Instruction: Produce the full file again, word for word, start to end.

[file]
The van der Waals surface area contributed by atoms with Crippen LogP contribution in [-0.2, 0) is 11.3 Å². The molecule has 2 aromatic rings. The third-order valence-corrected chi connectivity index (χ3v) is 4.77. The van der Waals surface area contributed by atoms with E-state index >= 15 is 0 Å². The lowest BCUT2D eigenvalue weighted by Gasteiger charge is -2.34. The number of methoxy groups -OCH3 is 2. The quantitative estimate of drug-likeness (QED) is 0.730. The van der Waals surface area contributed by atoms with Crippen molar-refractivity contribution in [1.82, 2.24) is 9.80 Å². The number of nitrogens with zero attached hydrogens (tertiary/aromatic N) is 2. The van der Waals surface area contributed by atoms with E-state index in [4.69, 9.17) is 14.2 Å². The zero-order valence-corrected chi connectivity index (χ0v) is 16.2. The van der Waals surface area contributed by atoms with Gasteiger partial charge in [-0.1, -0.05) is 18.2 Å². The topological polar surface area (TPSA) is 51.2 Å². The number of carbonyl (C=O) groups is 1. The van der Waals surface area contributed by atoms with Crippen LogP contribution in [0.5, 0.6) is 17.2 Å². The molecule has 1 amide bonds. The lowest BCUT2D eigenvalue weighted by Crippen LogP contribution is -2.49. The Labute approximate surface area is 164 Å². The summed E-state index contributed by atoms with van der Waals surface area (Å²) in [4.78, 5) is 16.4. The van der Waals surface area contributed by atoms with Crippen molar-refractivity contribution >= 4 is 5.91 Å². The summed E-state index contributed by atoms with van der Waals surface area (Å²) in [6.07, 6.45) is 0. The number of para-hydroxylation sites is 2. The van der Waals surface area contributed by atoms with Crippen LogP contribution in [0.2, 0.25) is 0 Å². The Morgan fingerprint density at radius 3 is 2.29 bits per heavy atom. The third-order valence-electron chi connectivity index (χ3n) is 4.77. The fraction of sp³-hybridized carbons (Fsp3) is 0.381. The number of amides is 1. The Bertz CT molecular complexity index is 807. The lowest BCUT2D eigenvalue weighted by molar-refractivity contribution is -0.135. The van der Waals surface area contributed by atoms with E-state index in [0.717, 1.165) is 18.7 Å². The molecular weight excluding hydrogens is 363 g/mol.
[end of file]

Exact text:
The van der Waals surface area contributed by atoms with Crippen LogP contribution in [-0.2, 0) is 11.3 Å². The molecule has 2 aromatic rings. The third-order valence-corrected chi connectivity index (χ3v) is 4.77. The van der Waals surface area contributed by atoms with E-state index >= 15 is 0 Å². The lowest BCUT2D eigenvalue weighted by Gasteiger charge is -2.34. The number of methoxy groups -OCH3 is 2. The quantitative estimate of drug-likeness (QED) is 0.730. The van der Waals surface area contributed by atoms with Crippen molar-refractivity contribution in [1.82, 2.24) is 9.80 Å². The number of nitrogens with zero attached hydrogens (tertiary/aromatic N) is 2. The van der Waals surface area contributed by atoms with E-state index in [4.69, 9.17) is 14.2 Å². The zero-order valence-corrected chi connectivity index (χ0v) is 16.2. The van der Waals surface area contributed by atoms with Gasteiger partial charge in [-0.1, -0.05) is 18.2 Å². The topological polar surface area (TPSA) is 51.2 Å². The number of carbonyl (C=O) groups is 1. The van der Waals surface area contributed by atoms with Crippen LogP contribution in [0.5, 0.6) is 17.2 Å². The molecule has 1 amide bonds. The lowest BCUT2D eigenvalue weighted by Crippen LogP contribution is -2.49. The Labute approximate surface area is 164 Å². The summed E-state index contributed by atoms with van der Waals surface area (Å²) in [4.78, 5) is 16.4. The van der Waals surface area contributed by atoms with Crippen molar-refractivity contribution >= 4 is 5.91 Å². The summed E-state index contributed by atoms with van der Waals surface area (Å²) in [6.07, 6.45) is 0. The number of para-hydroxylation sites is 2. The van der Waals surface area contributed by atoms with Crippen LogP contribution in [0.2, 0.25) is 0 Å². The Morgan fingerprint density at radius 3 is 2.29 bits per heavy atom. The third-order valence-electron chi connectivity index (χ3n) is 4.77. The fraction of sp³-hybridized carbons (Fsp3) is 0.381. The number of amides is 1. The Bertz CT molecular complexity index is 807. The lowest BCUT2D eigenvalue weighted by molar-refractivity contribution is -0.135. The van der Waals surface area contributed by atoms with E-state index in [0.717, 1.165) is 18.7 Å². The molecular weight excluding hydrogens is 363 g/mol.